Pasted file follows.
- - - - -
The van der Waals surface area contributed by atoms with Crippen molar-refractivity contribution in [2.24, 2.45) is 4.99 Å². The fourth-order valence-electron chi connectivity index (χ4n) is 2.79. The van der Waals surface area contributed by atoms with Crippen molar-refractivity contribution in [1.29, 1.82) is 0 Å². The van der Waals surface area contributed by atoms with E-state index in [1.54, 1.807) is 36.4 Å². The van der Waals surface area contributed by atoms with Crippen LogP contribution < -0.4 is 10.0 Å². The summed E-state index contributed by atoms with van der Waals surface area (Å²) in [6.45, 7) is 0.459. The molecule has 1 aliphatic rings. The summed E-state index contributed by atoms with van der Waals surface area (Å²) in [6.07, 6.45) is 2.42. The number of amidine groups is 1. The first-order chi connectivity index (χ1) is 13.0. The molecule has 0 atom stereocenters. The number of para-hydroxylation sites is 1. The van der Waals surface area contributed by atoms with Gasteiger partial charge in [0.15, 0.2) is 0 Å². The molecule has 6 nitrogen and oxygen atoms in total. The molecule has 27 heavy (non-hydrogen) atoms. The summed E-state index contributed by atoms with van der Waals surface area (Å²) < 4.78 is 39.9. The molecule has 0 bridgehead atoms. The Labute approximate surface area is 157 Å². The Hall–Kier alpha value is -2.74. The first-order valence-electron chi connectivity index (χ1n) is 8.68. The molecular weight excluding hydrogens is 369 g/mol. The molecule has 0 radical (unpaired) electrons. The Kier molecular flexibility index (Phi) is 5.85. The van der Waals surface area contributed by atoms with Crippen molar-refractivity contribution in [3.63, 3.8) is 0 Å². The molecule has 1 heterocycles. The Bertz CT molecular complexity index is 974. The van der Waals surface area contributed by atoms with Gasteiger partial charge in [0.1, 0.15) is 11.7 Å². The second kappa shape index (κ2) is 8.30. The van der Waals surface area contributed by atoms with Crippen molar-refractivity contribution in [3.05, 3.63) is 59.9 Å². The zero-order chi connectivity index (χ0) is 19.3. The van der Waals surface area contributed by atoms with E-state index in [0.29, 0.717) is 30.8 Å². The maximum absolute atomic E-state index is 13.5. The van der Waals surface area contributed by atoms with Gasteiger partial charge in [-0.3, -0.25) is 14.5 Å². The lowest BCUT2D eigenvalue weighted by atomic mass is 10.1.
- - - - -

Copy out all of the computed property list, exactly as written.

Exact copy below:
The van der Waals surface area contributed by atoms with Crippen molar-refractivity contribution in [2.24, 2.45) is 4.99 Å². The fourth-order valence-electron chi connectivity index (χ4n) is 2.79. The van der Waals surface area contributed by atoms with Crippen molar-refractivity contribution in [1.29, 1.82) is 0 Å². The van der Waals surface area contributed by atoms with E-state index in [1.54, 1.807) is 36.4 Å². The van der Waals surface area contributed by atoms with Crippen LogP contribution < -0.4 is 10.0 Å². The summed E-state index contributed by atoms with van der Waals surface area (Å²) in [6.45, 7) is 0.459. The molecule has 1 aliphatic rings. The summed E-state index contributed by atoms with van der Waals surface area (Å²) in [6.07, 6.45) is 2.42. The number of amidine groups is 1. The first-order chi connectivity index (χ1) is 13.0. The molecule has 0 atom stereocenters. The number of para-hydroxylation sites is 1. The van der Waals surface area contributed by atoms with Gasteiger partial charge in [0.15, 0.2) is 0 Å². The molecule has 6 nitrogen and oxygen atoms in total. The molecule has 27 heavy (non-hydrogen) atoms. The summed E-state index contributed by atoms with van der Waals surface area (Å²) < 4.78 is 39.9. The molecule has 0 bridgehead atoms. The Labute approximate surface area is 157 Å². The Hall–Kier alpha value is -2.74. The first-order valence-electron chi connectivity index (χ1n) is 8.68. The molecular weight excluding hydrogens is 369 g/mol. The molecule has 0 radical (unpaired) electrons. The Kier molecular flexibility index (Phi) is 5.85. The van der Waals surface area contributed by atoms with Crippen molar-refractivity contribution in [3.63, 3.8) is 0 Å². The molecule has 1 heterocycles. The Bertz CT molecular complexity index is 974. The van der Waals surface area contributed by atoms with Gasteiger partial charge in [0.1, 0.15) is 11.7 Å². The second kappa shape index (κ2) is 8.30. The van der Waals surface area contributed by atoms with Crippen molar-refractivity contribution in [3.05, 3.63) is 59.9 Å². The zero-order chi connectivity index (χ0) is 19.3. The van der Waals surface area contributed by atoms with E-state index in [0.29, 0.717) is 30.8 Å². The maximum absolute atomic E-state index is 13.5. The van der Waals surface area contributed by atoms with Gasteiger partial charge in [-0.3, -0.25) is 14.5 Å². The lowest BCUT2D eigenvalue weighted by atomic mass is 10.1.